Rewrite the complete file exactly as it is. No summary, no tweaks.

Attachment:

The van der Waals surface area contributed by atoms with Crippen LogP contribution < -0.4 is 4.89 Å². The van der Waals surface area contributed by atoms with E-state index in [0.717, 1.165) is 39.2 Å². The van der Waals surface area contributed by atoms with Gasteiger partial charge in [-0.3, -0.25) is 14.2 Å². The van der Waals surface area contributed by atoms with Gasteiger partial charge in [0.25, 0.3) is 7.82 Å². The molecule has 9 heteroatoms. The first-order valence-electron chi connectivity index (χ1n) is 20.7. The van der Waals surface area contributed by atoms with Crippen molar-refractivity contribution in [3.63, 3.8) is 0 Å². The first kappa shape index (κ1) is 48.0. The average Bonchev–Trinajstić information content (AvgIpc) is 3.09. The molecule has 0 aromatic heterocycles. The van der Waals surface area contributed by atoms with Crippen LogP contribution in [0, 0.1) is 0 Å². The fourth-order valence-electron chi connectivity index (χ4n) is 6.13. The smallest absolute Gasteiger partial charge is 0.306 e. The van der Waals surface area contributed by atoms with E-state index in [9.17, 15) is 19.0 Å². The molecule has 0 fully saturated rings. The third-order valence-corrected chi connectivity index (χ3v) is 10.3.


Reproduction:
The van der Waals surface area contributed by atoms with Crippen LogP contribution < -0.4 is 4.89 Å². The van der Waals surface area contributed by atoms with E-state index in [0.717, 1.165) is 39.2 Å². The van der Waals surface area contributed by atoms with Gasteiger partial charge in [-0.3, -0.25) is 14.2 Å². The van der Waals surface area contributed by atoms with Gasteiger partial charge in [0.25, 0.3) is 7.82 Å². The molecule has 9 heteroatoms. The first-order valence-electron chi connectivity index (χ1n) is 20.7. The van der Waals surface area contributed by atoms with Crippen molar-refractivity contribution in [3.63, 3.8) is 0 Å². The first kappa shape index (κ1) is 48.0. The average Bonchev–Trinajstić information content (AvgIpc) is 3.09. The molecule has 0 aromatic heterocycles. The van der Waals surface area contributed by atoms with Crippen LogP contribution in [0, 0.1) is 0 Å². The fourth-order valence-electron chi connectivity index (χ4n) is 6.13. The smallest absolute Gasteiger partial charge is 0.306 e. The van der Waals surface area contributed by atoms with E-state index in [9.17, 15) is 19.0 Å². The molecule has 0 fully saturated rings. The third-order valence-corrected chi connectivity index (χ3v) is 10.3.